An Overland Park couple lost its battle to forgo building a “sidewalk to nowhere.”
At its meeting Monday evening, the city council voted 8-4 to deny the couple a variance from the requirement of building a sidewalk in front of their newly constructed home in the Colton Lakes Estate subdivision.
A representative for the couple argued it wasn’t a matter of money, it was a matter of aesthetics and practicality.
The home, located at 15400 Larsen, sits on a corner lot, with a street on one side and green space on the other. The sidewalk, required by the city, will be placed in front of the home, with one end leading to the street and the other ending abruptly at their yard.
The sidewalk would be useless, said Rod Richardson, the couple’s attorney, because it sits directly in front of a dead end. The portion of Larsen in front of the home leads into grass.
“If the city doesn’t put the street through, the sidewalk won’t connect to anything,” Richardson said. “It’s unfair and unreasonable to ask them to build this sidewalk now.”
His clients understood that one day Overland Park might complete the street, Richardson continued, but they find it unlikely considering the city would have to go through a private residence to do so. But even so, Richardson said that in addition to the requested variance, the couple wanted to include a stipulation that if the street was indeed one day completed, they would construct the sidewalk.
A few council members sympathized with the homeowners and agreed the sidewalk would be useless until the street was completed.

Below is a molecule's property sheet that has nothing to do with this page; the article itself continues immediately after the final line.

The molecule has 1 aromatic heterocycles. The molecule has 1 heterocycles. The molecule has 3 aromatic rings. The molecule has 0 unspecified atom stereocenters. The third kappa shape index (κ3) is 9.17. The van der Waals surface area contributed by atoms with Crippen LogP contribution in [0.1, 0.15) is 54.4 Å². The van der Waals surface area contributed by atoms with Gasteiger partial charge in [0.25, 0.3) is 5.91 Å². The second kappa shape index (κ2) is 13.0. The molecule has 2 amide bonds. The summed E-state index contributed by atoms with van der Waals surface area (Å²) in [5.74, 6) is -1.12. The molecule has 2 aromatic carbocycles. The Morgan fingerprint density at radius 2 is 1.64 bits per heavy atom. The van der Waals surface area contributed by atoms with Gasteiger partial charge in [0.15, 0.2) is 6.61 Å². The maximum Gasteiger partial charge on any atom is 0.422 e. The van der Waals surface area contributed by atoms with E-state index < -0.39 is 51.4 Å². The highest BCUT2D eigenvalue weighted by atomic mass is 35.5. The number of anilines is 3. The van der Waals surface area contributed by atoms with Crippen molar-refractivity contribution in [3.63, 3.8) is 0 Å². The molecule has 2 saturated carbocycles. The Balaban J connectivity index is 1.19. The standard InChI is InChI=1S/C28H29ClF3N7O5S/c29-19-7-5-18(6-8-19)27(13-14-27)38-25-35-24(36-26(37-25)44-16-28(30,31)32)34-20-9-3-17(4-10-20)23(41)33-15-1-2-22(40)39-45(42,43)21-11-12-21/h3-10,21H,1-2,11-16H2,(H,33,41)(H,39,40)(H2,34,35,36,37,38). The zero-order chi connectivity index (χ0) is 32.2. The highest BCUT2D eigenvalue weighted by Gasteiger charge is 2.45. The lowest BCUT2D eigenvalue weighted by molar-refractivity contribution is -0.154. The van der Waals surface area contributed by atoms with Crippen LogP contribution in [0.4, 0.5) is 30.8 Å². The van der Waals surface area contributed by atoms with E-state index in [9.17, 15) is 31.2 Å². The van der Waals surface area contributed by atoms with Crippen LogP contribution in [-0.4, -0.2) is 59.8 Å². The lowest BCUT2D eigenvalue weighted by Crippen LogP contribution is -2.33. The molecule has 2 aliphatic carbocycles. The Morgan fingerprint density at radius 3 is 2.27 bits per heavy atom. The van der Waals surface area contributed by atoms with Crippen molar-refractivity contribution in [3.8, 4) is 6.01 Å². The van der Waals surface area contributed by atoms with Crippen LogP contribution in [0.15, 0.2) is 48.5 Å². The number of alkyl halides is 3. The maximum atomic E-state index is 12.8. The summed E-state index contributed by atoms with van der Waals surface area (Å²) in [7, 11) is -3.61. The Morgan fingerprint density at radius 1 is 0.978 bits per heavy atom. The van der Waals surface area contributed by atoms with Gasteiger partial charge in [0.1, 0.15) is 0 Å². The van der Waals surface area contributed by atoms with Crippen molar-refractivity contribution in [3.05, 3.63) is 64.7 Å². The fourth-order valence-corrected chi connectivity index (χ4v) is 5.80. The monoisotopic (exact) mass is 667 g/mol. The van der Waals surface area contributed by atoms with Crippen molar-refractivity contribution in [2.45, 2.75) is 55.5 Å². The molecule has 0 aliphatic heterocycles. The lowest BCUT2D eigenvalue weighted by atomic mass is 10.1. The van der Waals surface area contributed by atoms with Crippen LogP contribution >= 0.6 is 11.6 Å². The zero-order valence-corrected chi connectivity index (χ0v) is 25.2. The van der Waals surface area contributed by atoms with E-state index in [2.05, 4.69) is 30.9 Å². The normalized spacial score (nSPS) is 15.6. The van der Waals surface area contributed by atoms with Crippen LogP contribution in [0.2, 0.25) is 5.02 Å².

“This is a sidewalk to nowhere that will serve no immediate purpose,” said Councilman Terry Goodman. “I think we can show flexibility while serving the city’s interest in making sure that sidewalk is built at an appropriate time.”
Councilman Dan Stock, however, argued that the viability of the city’s sidewalk policy was at stake.
“We need, as a governing body, to let our staff enforce our policy,” he said.
Councilman Curt Skoog agreed. He pointed out that if the council granted this variance then even more people wanting sidewalk variances would come out of the woodwork.
But Goodman wasn’t swayed.
“There’s no such thing as a policy that covers all situations,” Goodman said. “Implementation of a policy requires reason — is this appropriate? Why or why not?”
In the end, Goodman was among only a handful of council members who wanted to spare the couple from building the sidewalk.
The next step, the mayor told the council, is evident.
“We need to complete that road,” he said.